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PAST VERSIONS OF NOTABLE LIVES WILL RESURFACE WITH NEW FILMS

SHARE PAST VERSIONS OF NOTABLE LIVES WILL RESURFACE WITH NEW FILMS

Malcolm X, Jimmy Hoffa and Charles Chaplin are turning up on theater marquees. At the same time, other versions of their lives will be appearing at video stores.

Just as last year's theatrical release of Oliver Stone's "JFK" was accompanied by a rash of conspiracy books and videos, this trio of strange bedfellows has inspired a year-end series of magazine-cover stories, news programs, talk shows - and cassettes.Scheduled to appear in stores this past Wednesday - the same day Spike Lee's "Malcolm X" opened in theaters - was the CBS Video release of "The Real Malcolm X: An Intimate Portrait of the Man" ($20). Hosted by Dan Rather, the hourlong tape contains footage from the CBS News archives that has never been seen before, as well as interviews with Maya Angelou, Quincy Jones, Lionel Hampton, Malcolm Jamall Warner, members of the Public Enemy rap group and Malcolm X's widow, Betty Sha-bazz.

"Malcolm X: El Hajj Malik El Shabazz," another hourlong $20 tape, is already available from a Philadelphia company, Movies Unlimited. Warner Home Video has the rights to an excellent, feature-length 1972 documentary, "Malcolm X," that was nominated for an Academy Award but lost to "Marjoe." No plans have been made for a tape release at this point, but if Lee's movie is any kind of success, it should turn up before year's end.

"Where's Jimmy Hoffa?," an 85-minute tape that will be priced at $60 when it's released Dec. 16, was produced by MPI Home Video. Made up of archival footage, interviews and a conversation with the labor leader who took on the Mafia and big business, it's intended as a companion piece to "Hoffa," the Jack Nicholson/Danny DeVito epic that opens theatrically on Christmas Day.

"Although Hoffa is missing, the interest in this man has not waned for over two decades, particularly after his strange disappearance in 1975," says MPI executive Waleed B. Ali, who plans to promote the tape with a national publicity and marketing campaign.

The most extensive blitz, however, will accompany the reissue of several Chaplin classics and the first-time video release of a documentary about the comedian's life, "The Eternal Tramp," narrated by Gloria Swanson. CBS/Fox Video has just released it for $15, alongwith $20 reissues of "City Lights," "Modern Times," "Monsieur Verdoux," "Limelight" and such compilations as "The Chaplin Revue" and a double bill of "The Kid" and "The Idle Class."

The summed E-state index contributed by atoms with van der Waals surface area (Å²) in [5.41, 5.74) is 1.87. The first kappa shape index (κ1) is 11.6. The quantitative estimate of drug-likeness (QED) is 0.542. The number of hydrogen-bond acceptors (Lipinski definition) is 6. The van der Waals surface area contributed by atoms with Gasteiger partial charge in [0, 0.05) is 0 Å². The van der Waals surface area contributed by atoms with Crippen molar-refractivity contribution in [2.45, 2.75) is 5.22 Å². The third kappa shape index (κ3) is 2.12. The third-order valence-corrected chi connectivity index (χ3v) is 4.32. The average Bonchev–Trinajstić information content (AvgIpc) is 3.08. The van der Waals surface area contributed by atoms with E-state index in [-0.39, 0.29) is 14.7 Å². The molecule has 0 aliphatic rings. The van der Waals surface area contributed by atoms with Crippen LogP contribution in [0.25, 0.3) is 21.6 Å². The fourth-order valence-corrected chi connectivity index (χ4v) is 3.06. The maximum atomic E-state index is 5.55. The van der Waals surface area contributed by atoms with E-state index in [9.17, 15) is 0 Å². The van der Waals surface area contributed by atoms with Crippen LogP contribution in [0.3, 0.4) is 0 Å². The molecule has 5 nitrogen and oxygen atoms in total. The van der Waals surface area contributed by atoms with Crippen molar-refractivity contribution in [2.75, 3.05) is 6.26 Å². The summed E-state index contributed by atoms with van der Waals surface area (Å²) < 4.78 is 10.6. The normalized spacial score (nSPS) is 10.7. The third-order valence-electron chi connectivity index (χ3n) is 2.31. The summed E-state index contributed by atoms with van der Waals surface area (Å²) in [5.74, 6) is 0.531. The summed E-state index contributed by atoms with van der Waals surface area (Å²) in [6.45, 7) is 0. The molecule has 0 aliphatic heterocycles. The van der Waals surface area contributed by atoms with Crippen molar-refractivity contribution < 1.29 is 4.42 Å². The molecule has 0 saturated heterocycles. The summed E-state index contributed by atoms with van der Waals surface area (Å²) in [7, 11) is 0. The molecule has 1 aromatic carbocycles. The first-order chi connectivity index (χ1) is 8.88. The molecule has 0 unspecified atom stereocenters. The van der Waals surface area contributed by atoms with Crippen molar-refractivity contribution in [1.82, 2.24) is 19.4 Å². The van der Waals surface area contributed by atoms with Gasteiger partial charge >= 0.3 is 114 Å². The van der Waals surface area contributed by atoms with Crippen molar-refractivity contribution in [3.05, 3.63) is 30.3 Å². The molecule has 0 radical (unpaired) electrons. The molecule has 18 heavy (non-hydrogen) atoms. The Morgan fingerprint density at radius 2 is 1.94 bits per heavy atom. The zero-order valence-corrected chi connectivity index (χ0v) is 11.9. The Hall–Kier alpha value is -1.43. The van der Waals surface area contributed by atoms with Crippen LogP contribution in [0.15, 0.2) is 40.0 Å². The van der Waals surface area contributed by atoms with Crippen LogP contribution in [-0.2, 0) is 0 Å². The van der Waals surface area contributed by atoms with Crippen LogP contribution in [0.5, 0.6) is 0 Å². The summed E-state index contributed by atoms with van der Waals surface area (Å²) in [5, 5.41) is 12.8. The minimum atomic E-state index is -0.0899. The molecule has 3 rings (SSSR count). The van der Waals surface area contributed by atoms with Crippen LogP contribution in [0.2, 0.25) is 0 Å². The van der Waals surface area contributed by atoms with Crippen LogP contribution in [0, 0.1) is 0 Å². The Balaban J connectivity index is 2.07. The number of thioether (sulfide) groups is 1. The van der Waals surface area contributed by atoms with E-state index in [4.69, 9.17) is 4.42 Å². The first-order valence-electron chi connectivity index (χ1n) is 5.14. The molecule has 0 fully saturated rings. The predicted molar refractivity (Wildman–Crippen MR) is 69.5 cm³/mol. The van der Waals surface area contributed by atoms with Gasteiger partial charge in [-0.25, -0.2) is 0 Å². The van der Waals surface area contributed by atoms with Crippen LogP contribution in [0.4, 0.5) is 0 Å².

CBS/Fox Video's pricier laserdisc division also will be bringing out these titles on disc for the first time, beginning this month with "Modern Times," which will include an interview with David Raskin, who worked with Chaplin on the score.

Also getting into the Chaplin reissue business is Republic Home Video, which recently brought out a four-volume set of his early short subjects for $60. The titles include such gems as "Easy Street," "The Cure," "The Rink" and "The Immigrant," most of which suggest the blend of pathos and comedy that would become Chaplin's specialty when he turned to features.

Chaplin's earlier, cruder comedies, including "Tillie's Punctured Romance" and "The New Janitor," are available from Movies Unlimited, which also has Kevin Brownlow's remarkable three-hour 1984 documentary, "The Unknown Chaplin" and an entertaining feature-length late-1970s biography, "The Gentleman Tramp."

The release of new theatrical versions of "Dracula" and "Aladdin" this month have also been accompanied by video tie-ins.

MCA Home Video recently brought out $15 tapes of the English-language and Spanish-language versions of "Dracula" that were filmed on the same sets at Universal in 1931. Early next month, MPI Home Video will release a $60 tape of Dan Curtis' 1973 made-for-TV movie, "Dracula," starring Jack Palance as the vampire count and featuring a script by Richard Matheson.

Disney's new cartoon version of "Aladdin" borrows from several movies already available on tape, including various versions of "The Thief of Bagdad." GoodTimes Video recently added to the list with "The Meanie Genie of Aladdin's Lamp" ($20), which is part of the "Where's Waldo?" series of puzzles and activity games for children. New this week from CBS Fox Video is "Bernard and the Genie" ($60), a Rowan Atkinson comedy about a genie who specializes in Christmas wishes.